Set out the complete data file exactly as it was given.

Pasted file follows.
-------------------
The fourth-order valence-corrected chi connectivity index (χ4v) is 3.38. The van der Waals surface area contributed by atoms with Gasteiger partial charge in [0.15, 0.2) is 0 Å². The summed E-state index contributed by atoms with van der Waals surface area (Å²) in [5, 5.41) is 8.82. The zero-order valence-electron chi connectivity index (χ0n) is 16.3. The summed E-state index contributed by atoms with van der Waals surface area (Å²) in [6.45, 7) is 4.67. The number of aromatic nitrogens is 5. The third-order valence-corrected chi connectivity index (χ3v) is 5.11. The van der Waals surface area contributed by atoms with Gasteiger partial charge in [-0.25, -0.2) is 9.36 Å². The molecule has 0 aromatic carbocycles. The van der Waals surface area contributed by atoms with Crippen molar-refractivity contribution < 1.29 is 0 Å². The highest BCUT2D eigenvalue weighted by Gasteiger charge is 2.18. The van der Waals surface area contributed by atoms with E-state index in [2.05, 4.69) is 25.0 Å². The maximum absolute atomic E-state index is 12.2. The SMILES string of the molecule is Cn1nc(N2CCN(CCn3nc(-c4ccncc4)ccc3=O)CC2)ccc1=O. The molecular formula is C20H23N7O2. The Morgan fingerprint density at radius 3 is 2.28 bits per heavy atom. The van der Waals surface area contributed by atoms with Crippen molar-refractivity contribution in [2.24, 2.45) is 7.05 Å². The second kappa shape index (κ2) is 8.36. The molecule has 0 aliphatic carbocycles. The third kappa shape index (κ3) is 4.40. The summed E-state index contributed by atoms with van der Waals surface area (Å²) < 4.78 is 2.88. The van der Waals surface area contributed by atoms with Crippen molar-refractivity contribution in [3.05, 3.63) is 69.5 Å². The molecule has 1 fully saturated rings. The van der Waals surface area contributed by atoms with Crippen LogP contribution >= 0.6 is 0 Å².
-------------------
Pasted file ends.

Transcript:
The fourth-order valence-corrected chi connectivity index (χ4v) is 3.38. The van der Waals surface area contributed by atoms with Gasteiger partial charge in [0.15, 0.2) is 0 Å². The summed E-state index contributed by atoms with van der Waals surface area (Å²) in [5, 5.41) is 8.82. The zero-order valence-electron chi connectivity index (χ0n) is 16.3. The summed E-state index contributed by atoms with van der Waals surface area (Å²) in [6.45, 7) is 4.67. The number of aromatic nitrogens is 5. The third-order valence-corrected chi connectivity index (χ3v) is 5.11. The van der Waals surface area contributed by atoms with Gasteiger partial charge in [-0.25, -0.2) is 9.36 Å². The molecule has 0 aromatic carbocycles. The van der Waals surface area contributed by atoms with Crippen molar-refractivity contribution < 1.29 is 0 Å². The highest BCUT2D eigenvalue weighted by Gasteiger charge is 2.18. The van der Waals surface area contributed by atoms with E-state index in [2.05, 4.69) is 25.0 Å². The maximum absolute atomic E-state index is 12.2. The SMILES string of the molecule is Cn1nc(N2CCN(CCn3nc(-c4ccncc4)ccc3=O)CC2)ccc1=O. The molecular formula is C20H23N7O2. The Morgan fingerprint density at radius 3 is 2.28 bits per heavy atom. The van der Waals surface area contributed by atoms with Crippen molar-refractivity contribution in [2.24, 2.45) is 7.05 Å². The second kappa shape index (κ2) is 8.36. The molecule has 0 aliphatic carbocycles. The third kappa shape index (κ3) is 4.40. The summed E-state index contributed by atoms with van der Waals surface area (Å²) < 4.78 is 2.88. The van der Waals surface area contributed by atoms with Crippen molar-refractivity contribution in [3.05, 3.63) is 69.5 Å². The molecule has 1 fully saturated rings. The van der Waals surface area contributed by atoms with Crippen LogP contribution >= 0.6 is 0 Å².